Ancient flying pterosaurs mapped on Google Earth (Wired UK)


An artist’s impression of
a pterosaur. We repeat: this is not a real pterosaur.

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“Please wait while the specimens load,” flashes the database,
before the Google Maps plugin is splattered with winged lizards.
But these are no ordinary lizards — they all date from the
Cretaceous period and the database that holds them is part of a web
app that allows you to search through all the pterosaurs that have
ever been found.

Named PteroTerra,
the database has catalogued nearly 1,300 known specimens of
pterosaur, mapping them according to their origins across the
world. The hope is that the map will help researchers discover
trends in the evolution and diversity of the ancient creatures.
Pterosaurs were the first flying vertebrates and were alive between
228 million and 60 million years ago.

Along with the name and geographic location of each fossilised
specimen, PteroTerra also contains information regarding
classification, geologic age and formation, rock type, wingspan and
“proposed diet and housing institution”.

The database has been built using the Ruby on Rails web
framework and Google Earth, and has been constructed primarily
using first-hand research — reading papers and visiting museums to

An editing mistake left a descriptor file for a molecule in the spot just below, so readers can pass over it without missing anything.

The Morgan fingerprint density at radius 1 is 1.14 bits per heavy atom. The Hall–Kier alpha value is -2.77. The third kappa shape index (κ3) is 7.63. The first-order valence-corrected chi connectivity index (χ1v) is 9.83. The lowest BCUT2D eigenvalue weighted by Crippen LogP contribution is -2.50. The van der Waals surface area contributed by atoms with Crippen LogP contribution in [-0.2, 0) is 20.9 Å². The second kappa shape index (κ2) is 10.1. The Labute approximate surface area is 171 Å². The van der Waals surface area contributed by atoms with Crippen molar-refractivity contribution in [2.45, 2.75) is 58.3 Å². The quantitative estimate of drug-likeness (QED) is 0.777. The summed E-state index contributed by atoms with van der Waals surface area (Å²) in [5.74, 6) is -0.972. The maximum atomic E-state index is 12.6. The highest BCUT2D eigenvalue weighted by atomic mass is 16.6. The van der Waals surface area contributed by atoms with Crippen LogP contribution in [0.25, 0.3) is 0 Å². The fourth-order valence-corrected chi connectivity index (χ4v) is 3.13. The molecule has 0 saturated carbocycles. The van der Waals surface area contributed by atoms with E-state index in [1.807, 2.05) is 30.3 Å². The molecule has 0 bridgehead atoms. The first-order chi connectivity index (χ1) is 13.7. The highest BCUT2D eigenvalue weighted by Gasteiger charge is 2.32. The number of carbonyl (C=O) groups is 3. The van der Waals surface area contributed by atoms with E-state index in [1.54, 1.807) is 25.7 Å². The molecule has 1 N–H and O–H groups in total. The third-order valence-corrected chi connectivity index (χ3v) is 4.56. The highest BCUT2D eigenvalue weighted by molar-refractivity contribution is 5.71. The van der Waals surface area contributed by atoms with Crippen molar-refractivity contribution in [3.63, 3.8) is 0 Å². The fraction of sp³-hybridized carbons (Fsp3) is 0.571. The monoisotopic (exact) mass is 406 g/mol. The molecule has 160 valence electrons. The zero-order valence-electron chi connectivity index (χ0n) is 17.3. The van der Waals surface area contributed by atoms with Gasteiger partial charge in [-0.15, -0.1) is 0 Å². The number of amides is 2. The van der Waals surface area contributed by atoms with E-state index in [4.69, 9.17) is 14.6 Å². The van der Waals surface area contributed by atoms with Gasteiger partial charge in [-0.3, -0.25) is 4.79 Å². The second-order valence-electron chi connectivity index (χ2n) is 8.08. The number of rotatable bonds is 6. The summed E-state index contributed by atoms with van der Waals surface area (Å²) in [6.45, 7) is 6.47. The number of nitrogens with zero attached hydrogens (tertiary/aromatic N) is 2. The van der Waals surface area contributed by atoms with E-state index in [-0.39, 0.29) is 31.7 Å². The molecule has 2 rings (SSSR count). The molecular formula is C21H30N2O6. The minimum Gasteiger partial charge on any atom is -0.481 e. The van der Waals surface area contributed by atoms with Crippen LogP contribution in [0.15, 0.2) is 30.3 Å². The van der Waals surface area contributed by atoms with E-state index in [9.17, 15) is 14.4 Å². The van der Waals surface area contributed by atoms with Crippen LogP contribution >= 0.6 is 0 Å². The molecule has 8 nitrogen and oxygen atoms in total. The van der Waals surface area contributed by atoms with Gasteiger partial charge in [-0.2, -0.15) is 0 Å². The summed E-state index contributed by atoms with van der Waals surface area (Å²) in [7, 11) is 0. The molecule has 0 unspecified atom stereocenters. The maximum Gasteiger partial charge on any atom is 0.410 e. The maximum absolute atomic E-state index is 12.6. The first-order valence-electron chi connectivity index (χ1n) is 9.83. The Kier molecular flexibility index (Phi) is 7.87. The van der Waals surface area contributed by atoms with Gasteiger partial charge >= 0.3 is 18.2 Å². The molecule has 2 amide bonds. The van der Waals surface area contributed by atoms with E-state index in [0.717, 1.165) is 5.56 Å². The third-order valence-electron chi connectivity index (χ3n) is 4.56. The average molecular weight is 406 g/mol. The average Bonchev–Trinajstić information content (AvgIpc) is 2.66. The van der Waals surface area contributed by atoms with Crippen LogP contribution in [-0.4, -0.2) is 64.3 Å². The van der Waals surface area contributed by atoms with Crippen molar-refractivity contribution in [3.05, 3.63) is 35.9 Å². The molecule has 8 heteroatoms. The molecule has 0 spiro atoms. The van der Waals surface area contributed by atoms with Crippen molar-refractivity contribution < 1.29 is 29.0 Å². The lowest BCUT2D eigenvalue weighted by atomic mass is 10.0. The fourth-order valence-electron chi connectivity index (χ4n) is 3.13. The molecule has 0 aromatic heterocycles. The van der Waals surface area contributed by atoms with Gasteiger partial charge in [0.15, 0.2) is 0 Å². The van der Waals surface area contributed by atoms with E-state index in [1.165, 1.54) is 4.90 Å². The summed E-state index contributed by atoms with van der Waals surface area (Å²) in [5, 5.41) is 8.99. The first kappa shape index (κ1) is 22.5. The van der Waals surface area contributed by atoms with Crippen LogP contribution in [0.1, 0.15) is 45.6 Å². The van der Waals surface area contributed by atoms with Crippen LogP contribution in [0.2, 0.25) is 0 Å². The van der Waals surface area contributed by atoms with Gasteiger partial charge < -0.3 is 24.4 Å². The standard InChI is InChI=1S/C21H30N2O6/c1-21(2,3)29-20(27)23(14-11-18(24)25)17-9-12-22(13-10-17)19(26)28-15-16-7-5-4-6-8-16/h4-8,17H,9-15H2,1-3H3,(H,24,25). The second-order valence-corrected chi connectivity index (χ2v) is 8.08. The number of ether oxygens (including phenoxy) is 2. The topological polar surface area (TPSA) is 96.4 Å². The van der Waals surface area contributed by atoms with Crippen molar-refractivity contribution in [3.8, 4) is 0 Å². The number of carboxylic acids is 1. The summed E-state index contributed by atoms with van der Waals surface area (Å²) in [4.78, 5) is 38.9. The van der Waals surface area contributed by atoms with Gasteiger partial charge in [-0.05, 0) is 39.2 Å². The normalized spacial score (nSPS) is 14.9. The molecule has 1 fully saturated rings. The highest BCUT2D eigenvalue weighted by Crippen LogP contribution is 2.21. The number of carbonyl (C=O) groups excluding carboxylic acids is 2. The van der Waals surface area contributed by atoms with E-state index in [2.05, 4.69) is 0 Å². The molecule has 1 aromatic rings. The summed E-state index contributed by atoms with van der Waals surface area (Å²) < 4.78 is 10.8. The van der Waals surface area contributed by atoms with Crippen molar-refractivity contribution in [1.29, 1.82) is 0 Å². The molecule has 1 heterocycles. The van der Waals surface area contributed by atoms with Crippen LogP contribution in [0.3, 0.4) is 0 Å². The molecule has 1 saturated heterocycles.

discover information about the specimens. It has now been published
publicly so that anyone can search for specimens based on keywords
and create groups of pterosaurs based on characteristics. These
groups have be downloaded from the database and then uploaded to
Google Earth.

The technology has been described in a paper in the journal Historical Biology and in the abstract
the authors state there hope that “the use and continuous updating
of PteroTerra will provide pterosaurologists and other
paleontologists with a central location for storing and obtaining
information about particular pterosaur specimens, as well as a way
for researchers to observe pterosaur patterns on a worldwide
scale.” They add that the principles used to design the system
could very easily be applied to other fields of study.

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Source: wired.co.uk
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